Action if traders do not issue bills: Isaac

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Finance Minister unveils `carrot-and-stick' policy.
Finance Minister unveils `carrot-and-stick' policy.

Special Correspondent

THIRUVANANTHAPURAM: Kerala Finance Minister T. M. Thomas Isaac has virtually unveiled a `carrot-and-stick' policy targeted at traders in the State offering them huge incentives for tax compliance and heavy penalties for non-issuance of bills to consumers. The measures would come into effect from November 1.

Dr. Isaac, who was fielding questions after a presentation questioning Union Finance Minister P. Chidambaram's claim on the floor of the Lok Sabha last month that States are not spending enough despite their being cash surplus, said the Government would insist on issuance of bills for all transactions and that it had promised the traders substantial contributions to the traders' welfare fund if they contributed to the State's tax revenue through better tax compliance. If the traders helped the State raise its tax revenue from the present Rs.3,000-odd crore to around Rs.4,500 crore, the Government would consider earmarking as much as Rs.100 crore to the traders' welfare fund, he said.

He also made it clear that beginning November 1, the traders who failed to issue bills would be visited with a penalty of Rs.1,000 in the first instance and penalty in its multiples in the subsequent instances, culminating in the forfeiture of licence if a trader was caught the tenth time not issuing bills. The Government, he said, was happy with the way the traders had responded so far to the new tax regime and expected the buoyancy to persist in the months to come. Revenue from Value Added Tax (VAT) last month had grown by 65 per cent and it was expected to grow by 70 per cent this month. Only twice in the State's history had this happened, the first in 1957-'58 when C. Achutha Menon was the Finance Minister and the popular fervour was at its peak and, later, during the Emergency.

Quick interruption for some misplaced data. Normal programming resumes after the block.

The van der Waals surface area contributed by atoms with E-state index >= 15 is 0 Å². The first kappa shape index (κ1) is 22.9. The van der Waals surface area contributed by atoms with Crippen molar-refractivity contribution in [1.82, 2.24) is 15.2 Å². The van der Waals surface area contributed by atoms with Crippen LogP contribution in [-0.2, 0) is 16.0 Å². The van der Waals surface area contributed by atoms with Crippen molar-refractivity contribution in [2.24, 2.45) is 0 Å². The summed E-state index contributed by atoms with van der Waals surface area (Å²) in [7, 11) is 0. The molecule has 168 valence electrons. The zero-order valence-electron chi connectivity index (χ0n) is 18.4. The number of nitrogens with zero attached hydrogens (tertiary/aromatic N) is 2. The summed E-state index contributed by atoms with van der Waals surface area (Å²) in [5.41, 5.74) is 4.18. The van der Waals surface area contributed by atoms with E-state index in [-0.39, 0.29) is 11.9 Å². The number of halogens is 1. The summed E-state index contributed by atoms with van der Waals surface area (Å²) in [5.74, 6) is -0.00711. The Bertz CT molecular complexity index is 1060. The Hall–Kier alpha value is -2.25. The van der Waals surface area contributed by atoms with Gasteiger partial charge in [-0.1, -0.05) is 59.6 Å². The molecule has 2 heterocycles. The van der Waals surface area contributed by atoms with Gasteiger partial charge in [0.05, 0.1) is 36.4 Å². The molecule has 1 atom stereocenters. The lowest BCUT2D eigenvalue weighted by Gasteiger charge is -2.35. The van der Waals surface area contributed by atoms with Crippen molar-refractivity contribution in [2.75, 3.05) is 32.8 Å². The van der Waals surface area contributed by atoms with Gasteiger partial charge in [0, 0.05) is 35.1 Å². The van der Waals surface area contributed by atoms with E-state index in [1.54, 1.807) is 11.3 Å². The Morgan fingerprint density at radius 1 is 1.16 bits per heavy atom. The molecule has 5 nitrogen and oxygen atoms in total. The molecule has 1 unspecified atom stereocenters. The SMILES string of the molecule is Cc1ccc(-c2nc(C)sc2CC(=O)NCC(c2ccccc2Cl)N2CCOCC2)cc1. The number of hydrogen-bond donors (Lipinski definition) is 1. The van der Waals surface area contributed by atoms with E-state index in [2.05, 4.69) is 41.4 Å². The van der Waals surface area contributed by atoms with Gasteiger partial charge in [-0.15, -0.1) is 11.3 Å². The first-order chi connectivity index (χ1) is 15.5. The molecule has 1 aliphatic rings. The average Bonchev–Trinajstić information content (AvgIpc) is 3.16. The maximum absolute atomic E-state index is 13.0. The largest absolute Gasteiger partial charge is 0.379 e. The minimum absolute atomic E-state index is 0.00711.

Mr. Isaac said the Left Democratic Front (LDF) Government had already made it clear that its focus would be on improving the State's revenues rather than going in for mechanical application of the Centre's prescriptions for reducing the State's Revenue Deficit and Fiscal Deficit. The measures it proposed to take included treatment of VAT rates as floor rates with higher rates being made applicable to specific goods, plugging loopholes in tax collection, strengthening the tax collection mechanism and ensuring popular involvement in tax revenue generation.

The Government, he said, was considering a proposal to set forth `physical targets' or `outcome targets' for the funds that it spends and come out next year with a document evaluating the quality of Government expenditure in different sectors.

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